• Film

New Asian Cinema: The Eight Hundred (Babai), (China)

Amidst the COVID-19 pandemic, China has surpassed the United States to become the world’s biggest film box office for the first time. Producing over $460 million in ticket sales, the epic war movie The Eight Hundred is the year’s biggest-grossing movie in the country. That’s the first time for a non-Hollywood film to achieve the highest box office performance of the year.

Directed by sixth-generation director Guan Hu, The Eight Hundred is the first Chinese film shot entirely in the IMAX format. It was originally scheduled to be the opening film at the 2019 Shanghai International Film Festival but was ordered removed from the program for political reasons. The Chinese Red Culture Research Association found the portrayal of the Chinese Nationalist Army in the film was untruthful, which put the film’s theatrical release in limbo until the director agreed to edit out 13 minutes of the film.

The film is based on a true story from the Sino-Japanese war. In 1937, 400 Chinese soldiers from the 88th Division of the Chinese Nationalist Army defended the Si Hang Warehouse against the Japanese army for four days and four nights. To deceive the enemy and boost citizens’ morale, the commander of the division announces that there are 800 soldiers guarding the warehouse. Against the backdrop of Shanghai’s glamourous nightclubs and neon lights, the film details how the soldiers defeat six Japanese forces while hundreds of Western journalists and Chinese civilians bear witness to an epic patriotic battle. Chinese have called The Eight Hundred “China’s Dunkirk.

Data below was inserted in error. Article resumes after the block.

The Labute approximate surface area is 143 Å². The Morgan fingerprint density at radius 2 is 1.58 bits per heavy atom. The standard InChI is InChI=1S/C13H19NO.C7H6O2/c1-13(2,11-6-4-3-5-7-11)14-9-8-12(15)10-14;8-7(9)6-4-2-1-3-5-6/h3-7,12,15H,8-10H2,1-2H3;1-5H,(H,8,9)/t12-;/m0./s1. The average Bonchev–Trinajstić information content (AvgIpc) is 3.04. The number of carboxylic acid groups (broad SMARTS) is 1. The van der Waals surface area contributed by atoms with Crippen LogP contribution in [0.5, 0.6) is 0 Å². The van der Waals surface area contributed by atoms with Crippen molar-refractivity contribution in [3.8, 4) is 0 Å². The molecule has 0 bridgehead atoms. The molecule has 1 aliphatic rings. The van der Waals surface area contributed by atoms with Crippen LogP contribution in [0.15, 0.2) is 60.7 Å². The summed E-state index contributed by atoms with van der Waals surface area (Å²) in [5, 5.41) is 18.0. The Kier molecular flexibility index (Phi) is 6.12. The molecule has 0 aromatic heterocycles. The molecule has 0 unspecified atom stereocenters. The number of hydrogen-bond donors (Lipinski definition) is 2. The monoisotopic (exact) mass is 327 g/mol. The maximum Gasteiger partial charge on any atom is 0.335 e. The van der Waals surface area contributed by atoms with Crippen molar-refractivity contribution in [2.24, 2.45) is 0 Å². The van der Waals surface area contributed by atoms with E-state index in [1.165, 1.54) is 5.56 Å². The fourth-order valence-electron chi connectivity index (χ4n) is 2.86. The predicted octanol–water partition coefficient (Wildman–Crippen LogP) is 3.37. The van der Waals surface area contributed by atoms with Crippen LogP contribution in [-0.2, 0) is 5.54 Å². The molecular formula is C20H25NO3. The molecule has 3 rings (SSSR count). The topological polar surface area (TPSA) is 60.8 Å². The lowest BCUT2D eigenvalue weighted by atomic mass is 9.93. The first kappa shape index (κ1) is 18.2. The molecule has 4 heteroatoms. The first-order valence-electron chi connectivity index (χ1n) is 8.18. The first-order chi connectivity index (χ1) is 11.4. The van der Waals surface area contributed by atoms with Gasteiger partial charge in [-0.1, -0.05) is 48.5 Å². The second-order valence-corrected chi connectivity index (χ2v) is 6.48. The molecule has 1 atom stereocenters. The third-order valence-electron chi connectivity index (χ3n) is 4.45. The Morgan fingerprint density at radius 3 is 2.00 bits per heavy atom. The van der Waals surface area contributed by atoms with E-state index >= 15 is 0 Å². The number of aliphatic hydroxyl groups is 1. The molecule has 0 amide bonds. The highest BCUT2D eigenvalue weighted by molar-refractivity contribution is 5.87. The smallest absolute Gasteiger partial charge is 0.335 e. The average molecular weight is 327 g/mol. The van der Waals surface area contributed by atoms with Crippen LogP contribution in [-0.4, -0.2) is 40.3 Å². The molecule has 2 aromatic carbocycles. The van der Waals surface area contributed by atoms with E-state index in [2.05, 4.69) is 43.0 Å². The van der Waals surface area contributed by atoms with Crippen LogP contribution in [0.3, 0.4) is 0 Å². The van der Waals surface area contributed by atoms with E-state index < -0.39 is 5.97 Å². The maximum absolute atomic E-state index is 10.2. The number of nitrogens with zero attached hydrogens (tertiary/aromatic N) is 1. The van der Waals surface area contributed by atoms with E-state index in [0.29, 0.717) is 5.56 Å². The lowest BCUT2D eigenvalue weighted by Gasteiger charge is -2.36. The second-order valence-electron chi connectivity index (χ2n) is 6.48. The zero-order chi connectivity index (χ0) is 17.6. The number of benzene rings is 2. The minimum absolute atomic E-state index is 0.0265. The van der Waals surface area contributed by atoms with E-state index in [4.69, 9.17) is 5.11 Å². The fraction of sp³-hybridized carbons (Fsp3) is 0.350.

Though the film’s main cast consists of A-list Chinese actors such as Li Chen, Wang Qianyuan, and Zheng Kai, there is no lead role in the film because Guan Hu intended to show the 400 soldiers as one representation of the nation instead of individuals. Over 1,000 actors were chosen to audition to play the soldiers and 400 were selected to go through 7 months of military training at a warehouse in order to keep them physically and emotionally immersed in the atmosphere of the real battleground.

Cinematographer Cao Yu, a long-time collaborator with director Lu Chuan (The Eight Hundred also embraced international collaborators specialized in visual effects, sound design and music composition. The film’s visual effects were supervised by Tim Crosbie (X-Men: Apocalypse) and the main score is written by Andrew Kawczynski (Dunkirk).

Guan Hu, once the youngest director in the Beijing Film Studio, is an important figure of the sixth generation. His award-winning films, such as Design of Death, often offer blunt commentaries on China’s social transformations and cultural changes. Following his recent success with normal’>Jin Gang Chuan has been released in theaters on October 25 to mark the 70th anniversary of the Chinese army’s participation in the Korean War.